One would think that those economists who have forged a consensus would be natural candidates for a Nobel prize. Awarding the prize to fringe candidates suggests that the Nobel committee is judging economic theory by a different yardstick than academia uses. But if this yardstick were truly better, then the Nobel committee would be awarding itself prizes.

Also curious is the timing of the Nobels, relative to the shifting winds of consensus. During the 70s and 80s, when Rational Expectations was all the rage, the committee steadfastly ignored Robert Lucas. Instead, they waited until his theory had fallen out of favor with academia, and then they awarded him the Nobel.

Lucas's award prompted the following Reuters news report: At this point, one wonders just what the Nobel committee's criteria are. If it is awarding prizes for theories that A) have fallen out of favor with mainstream economists; B) are controversial and C) are widely practiced by the world's governments, then it is a wonder why more Soviet economists have not been awarded the prize.

The shifting of academic consensus highlights the problem of even having a Nobel prize for economics. There are many different schools of thought, all opposed to each other, and many have enjoyed their different heydays. This suggests that economics hasn't really advanced to the stage yet where we can call any one of them undeniably true. So what is the purpose of awarding a Nobel?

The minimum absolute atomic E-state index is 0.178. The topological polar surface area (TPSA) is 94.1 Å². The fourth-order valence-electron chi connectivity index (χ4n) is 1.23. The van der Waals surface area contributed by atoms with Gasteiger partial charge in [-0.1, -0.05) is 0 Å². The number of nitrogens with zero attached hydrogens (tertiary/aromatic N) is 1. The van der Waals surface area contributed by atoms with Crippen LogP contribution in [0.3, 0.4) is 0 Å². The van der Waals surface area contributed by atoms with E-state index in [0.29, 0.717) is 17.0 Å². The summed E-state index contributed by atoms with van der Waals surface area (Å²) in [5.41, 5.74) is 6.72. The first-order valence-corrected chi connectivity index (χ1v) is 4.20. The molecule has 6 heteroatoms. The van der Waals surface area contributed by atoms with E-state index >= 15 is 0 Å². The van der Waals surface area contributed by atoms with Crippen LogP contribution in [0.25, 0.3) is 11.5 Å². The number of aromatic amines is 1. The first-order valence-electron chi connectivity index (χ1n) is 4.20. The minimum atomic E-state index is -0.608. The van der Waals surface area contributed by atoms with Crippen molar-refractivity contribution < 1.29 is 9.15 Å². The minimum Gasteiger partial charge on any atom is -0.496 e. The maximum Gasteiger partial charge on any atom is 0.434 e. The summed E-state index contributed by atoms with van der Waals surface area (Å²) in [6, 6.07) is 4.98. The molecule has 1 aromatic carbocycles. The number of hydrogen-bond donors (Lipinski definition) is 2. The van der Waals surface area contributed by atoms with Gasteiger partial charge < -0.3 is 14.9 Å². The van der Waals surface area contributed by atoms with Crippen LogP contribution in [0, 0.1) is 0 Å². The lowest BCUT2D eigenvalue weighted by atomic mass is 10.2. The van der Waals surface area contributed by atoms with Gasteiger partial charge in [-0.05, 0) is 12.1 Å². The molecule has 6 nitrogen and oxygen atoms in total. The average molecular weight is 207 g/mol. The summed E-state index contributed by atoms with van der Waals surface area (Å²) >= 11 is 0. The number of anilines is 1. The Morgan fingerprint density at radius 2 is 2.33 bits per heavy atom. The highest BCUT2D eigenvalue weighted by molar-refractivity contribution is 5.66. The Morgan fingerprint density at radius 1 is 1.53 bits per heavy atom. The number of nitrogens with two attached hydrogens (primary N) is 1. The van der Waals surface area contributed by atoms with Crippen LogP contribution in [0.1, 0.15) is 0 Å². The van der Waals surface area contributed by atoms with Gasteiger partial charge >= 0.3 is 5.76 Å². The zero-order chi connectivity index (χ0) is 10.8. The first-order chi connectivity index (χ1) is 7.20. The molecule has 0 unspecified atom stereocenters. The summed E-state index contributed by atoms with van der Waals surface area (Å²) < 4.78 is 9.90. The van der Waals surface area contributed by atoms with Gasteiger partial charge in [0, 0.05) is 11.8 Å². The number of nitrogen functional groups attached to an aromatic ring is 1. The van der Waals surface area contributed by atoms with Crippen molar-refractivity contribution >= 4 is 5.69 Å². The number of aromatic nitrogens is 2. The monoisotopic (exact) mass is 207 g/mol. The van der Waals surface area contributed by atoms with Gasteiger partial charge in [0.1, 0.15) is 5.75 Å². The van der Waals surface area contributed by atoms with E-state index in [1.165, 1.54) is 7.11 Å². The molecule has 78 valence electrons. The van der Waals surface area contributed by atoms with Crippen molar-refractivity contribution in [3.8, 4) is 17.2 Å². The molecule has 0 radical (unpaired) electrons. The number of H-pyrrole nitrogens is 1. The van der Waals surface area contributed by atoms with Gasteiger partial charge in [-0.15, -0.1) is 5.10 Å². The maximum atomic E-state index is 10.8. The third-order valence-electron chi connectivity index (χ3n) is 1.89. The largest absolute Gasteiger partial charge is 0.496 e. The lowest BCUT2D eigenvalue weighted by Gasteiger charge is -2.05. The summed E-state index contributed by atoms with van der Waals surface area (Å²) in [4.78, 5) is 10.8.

In his original will, Alfred Nobel stipulated that the awards should be given to those scientists who have "conferred the greatest benefit on mankind." In other words, those who bring practical results to the real world. Economics fails this criterion. Of course, it is unlikely that any false theory could bring benefit to the world, and if various economic theories pass in and out of academic fashion, it is impossible that they could all be true and therefore beneficial.

The bias favoring useless theoretical models is just as bad as the bias favoring right-wing economics. Samuelson -- himself a conservative -- has an excellent suggestion for making the prize a "more fitting memorial to Alfred Nobel:" The beauty of this suggestion is that it would force economists to address real economic problems, if they were to continue winning Nobels at all. Unfortunately, that would force economists to come to grips with their methodology, as well as answer the hard questions about their field's limitations. In other words, Samuelson's enlightened proposal doesn't stand a chance.

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1. Reuters News Service, "Economics Prize 1995," October 10, 1995.

2. Assar Lindbeck et. al., Turning Sweden Around (Cambridge, Massachusetts: The MIT Press, 1994).

3. Assar Lindbeck, "Principles For Successful Research: Assar's Ten Commandments," Institute for International Economic Studies, Stockholm University.

4. James Gwartney and Robert Lawson, "Economic Freedom and the Growth of Less Developed Countries" Economic Reform Today no. 2, 1996, A publication of the Center for International Private Enterprise.

5. Edward Herman, Triumph of the Market (Boston: South End Press, 1995), p. 41.

6. Quoted in Robert Kuttner, "The Visible Hand Guiding the Nobel Prize in Economics," Business Week, November 12, 1990, p. 20.

7. Steven Pearlstein, "Chicago Economist Wins Nobel Prize: Lucas has Focused on Theoretical Issues," San Jose Mercury News, Wednesday, October 11, 1995, p. 4A.

8. Reuters News Service, "Nobel Economics Prize 1995," October 10, 1995.

9. Robert Samuelson, "Booby Prize," The New Republic, December 3, 1990, p. 18..